POLS 120 Lecture Notes - Lecture 11: Minority Government, Parliamentary System, Corporatism

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21-03-2018
1
THE EXECUTIVE
Leadership:
o Setting national goals and priorities
o Shaping of legislative agenda
o “oli represetatio perfored  head of state, hih a or a ot
e the sae as the head of goeret
o Representing the country internationally, including by directing foreign policy.
Maageet:
o The pratial arrig out i.e. eeutig of poliies ad progras, the
enforcement of laws and regulations.
Patterns of electoral responsibility:
1. Presidential systems
2. Parliamentary systems
3. Semi-presidential systems
Government formation in Parliamentary and Semi-Presidential Systems
Pattern 1: Single-Party Governments
Why?
o SMD-tpe eletoral sste agifies the largest part’s itor.
This part is >5% of seats, the the part fors a ajorit
government.
How?
o The leader of the winning party becomes the prime minister (PM).
o The government (the PM + the cabinet of ministers) is formed from members of
parliaet of the PM’s hoosig.
Voters
President
Bureaucracy
Parliament
Voters
Parliament
Government
(PM + Cabinet)
Bureaucracy
Voters
President
Parliament
Bureaucracy
Government
(PM + Cabinet)
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21-03-2018
2
o The government remains in office for the customary period of time or until it
loses a vote of no confidence called by the opposition. But this is not likely as
long as the governing party:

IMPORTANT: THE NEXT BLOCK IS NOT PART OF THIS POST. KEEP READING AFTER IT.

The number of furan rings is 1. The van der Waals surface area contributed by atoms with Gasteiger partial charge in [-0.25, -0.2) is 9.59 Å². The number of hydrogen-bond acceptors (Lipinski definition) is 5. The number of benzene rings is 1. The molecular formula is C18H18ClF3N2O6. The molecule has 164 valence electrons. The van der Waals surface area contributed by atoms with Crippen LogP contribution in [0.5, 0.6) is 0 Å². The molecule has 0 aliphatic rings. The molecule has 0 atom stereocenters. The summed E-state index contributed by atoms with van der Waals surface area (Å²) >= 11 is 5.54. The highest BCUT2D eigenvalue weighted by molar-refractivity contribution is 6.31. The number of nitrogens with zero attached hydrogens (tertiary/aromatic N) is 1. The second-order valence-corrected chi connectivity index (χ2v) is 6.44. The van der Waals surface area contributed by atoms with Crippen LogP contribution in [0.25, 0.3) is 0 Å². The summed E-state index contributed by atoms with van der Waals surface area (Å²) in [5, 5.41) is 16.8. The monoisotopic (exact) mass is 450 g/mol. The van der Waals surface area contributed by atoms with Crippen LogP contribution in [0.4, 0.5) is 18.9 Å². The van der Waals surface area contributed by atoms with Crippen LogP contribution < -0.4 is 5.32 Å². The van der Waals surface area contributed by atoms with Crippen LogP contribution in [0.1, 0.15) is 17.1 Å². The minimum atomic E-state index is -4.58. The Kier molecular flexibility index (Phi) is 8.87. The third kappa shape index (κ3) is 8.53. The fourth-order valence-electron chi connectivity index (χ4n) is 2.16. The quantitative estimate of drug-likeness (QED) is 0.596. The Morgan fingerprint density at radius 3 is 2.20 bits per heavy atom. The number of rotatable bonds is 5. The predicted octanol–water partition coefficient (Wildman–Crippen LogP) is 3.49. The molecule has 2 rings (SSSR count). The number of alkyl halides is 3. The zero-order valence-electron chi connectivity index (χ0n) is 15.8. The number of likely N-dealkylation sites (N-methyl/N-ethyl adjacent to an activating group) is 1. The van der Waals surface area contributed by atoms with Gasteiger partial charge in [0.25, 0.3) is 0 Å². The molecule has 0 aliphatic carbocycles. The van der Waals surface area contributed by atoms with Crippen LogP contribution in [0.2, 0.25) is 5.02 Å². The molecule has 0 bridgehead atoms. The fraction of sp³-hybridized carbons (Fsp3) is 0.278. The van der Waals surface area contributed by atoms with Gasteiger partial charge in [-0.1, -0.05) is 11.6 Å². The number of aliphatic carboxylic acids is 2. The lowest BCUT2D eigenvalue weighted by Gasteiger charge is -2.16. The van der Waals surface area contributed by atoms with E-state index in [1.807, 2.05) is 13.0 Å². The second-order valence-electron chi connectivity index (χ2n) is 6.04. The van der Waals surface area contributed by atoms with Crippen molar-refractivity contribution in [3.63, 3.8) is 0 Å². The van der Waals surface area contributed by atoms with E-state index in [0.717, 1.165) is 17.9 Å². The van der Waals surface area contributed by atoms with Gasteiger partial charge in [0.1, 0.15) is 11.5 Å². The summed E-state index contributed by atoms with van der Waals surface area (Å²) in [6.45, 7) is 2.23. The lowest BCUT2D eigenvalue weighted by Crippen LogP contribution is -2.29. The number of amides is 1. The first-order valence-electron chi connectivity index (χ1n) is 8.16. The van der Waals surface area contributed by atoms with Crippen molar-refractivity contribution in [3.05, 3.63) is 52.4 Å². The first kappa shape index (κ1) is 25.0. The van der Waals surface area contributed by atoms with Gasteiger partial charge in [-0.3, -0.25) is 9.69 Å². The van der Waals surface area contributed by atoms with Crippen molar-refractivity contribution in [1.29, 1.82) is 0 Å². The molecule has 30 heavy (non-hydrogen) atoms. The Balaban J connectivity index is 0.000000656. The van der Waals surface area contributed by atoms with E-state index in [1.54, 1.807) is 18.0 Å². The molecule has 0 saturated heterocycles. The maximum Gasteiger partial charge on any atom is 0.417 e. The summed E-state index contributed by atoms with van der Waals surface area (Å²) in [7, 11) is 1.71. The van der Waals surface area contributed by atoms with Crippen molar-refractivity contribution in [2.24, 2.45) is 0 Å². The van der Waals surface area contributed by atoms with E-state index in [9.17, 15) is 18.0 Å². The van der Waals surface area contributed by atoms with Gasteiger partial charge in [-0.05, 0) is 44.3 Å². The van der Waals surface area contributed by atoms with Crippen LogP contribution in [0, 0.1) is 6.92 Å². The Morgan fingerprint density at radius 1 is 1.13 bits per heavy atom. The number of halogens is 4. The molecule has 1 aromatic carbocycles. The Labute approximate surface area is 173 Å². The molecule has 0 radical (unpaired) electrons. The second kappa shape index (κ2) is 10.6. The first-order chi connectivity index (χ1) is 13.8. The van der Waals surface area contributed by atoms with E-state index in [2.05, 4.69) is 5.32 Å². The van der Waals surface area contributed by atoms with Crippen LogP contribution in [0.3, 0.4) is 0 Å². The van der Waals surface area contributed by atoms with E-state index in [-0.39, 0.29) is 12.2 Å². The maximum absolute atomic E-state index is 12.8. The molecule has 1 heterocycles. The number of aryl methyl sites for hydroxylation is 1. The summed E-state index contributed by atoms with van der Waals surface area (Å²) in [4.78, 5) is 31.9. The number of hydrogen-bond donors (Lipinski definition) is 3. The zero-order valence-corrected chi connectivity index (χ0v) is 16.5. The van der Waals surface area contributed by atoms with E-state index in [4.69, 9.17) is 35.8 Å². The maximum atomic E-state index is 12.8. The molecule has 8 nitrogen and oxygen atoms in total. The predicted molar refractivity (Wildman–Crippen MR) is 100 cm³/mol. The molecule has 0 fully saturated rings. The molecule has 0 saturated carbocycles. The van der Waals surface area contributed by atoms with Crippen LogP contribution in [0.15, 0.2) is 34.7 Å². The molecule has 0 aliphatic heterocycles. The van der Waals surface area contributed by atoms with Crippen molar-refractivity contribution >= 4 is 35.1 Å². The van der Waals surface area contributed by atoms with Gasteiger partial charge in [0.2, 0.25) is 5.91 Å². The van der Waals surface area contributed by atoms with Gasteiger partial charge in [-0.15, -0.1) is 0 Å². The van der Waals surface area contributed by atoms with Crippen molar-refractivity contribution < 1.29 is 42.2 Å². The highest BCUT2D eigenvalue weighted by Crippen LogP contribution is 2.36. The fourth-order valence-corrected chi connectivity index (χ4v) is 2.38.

Has the majority of seats
Its members of parliament will support it in such a vote.
Ex. Single-party Governments in the UK
Pattern 2: Coalition Governments
If no single party wins a majority of seats, it is unusually necessary to find a combination
of parties that will be able to govern together by agreeing on:
o Jobs (how many ministers and other positions in public office for each party)
o Policy hih part’s or parties’ faored poliies ill e ipleeted
Customarily, the leader of the party that won the most seats has the first crack at
forming a coalition government. The various possibilities include:
o Miial iig oalitio: just oer 50% of seats
o Miorit goeret: uder 5% of seats.
o Oersized or grad oalitio: uh ore tha 5% of seats.
o These terms are IMPORTANT.
Pattern 2a: Miial iig coalitios
Wh are iial iig oalitios the ost oo tpe?
o The fewer/smaller coalition partners there are, the more jobs each one gets to
keep.
o The fewer/smaller coalition partners there are, the fewer conflicting policy
priorities need to be accommodated.
o It follows from the above that coalitions between two smaller parties (or one
large and one small) are easier than coalitions between two larger ones.
Why are iial iig oalitios a oo outoe i Gera?
o Proportional electoral system means no majority winner.
o But its PR with a 5% threshold, so not many small, extremist parties.
o Rather, there are to large, ut ot ajorit parties CDU/C“U ad “PD ad…
o Several smaller parties (FDP, Greens, Linke) large enough to make up a majority
with one of the larger parties (CDU/CSU and SPD). So, the usual pattern has been
of  large +  sall part i oalitio together, although  large part
coalition have also occurred.
o Also, constitutional requirement that no-odifee otes e ostrutie i.e.
they simultaneously express lack of confidence in current prime minister, or
Chancellor, and must propose the successor).
o This akes the less likel to sueed, hee goerets do’t feel eed for
ushio of additioal oalitio parters. This eas there are iial
coalitions.
Pattern 2b: Oersized or Grad coalitios
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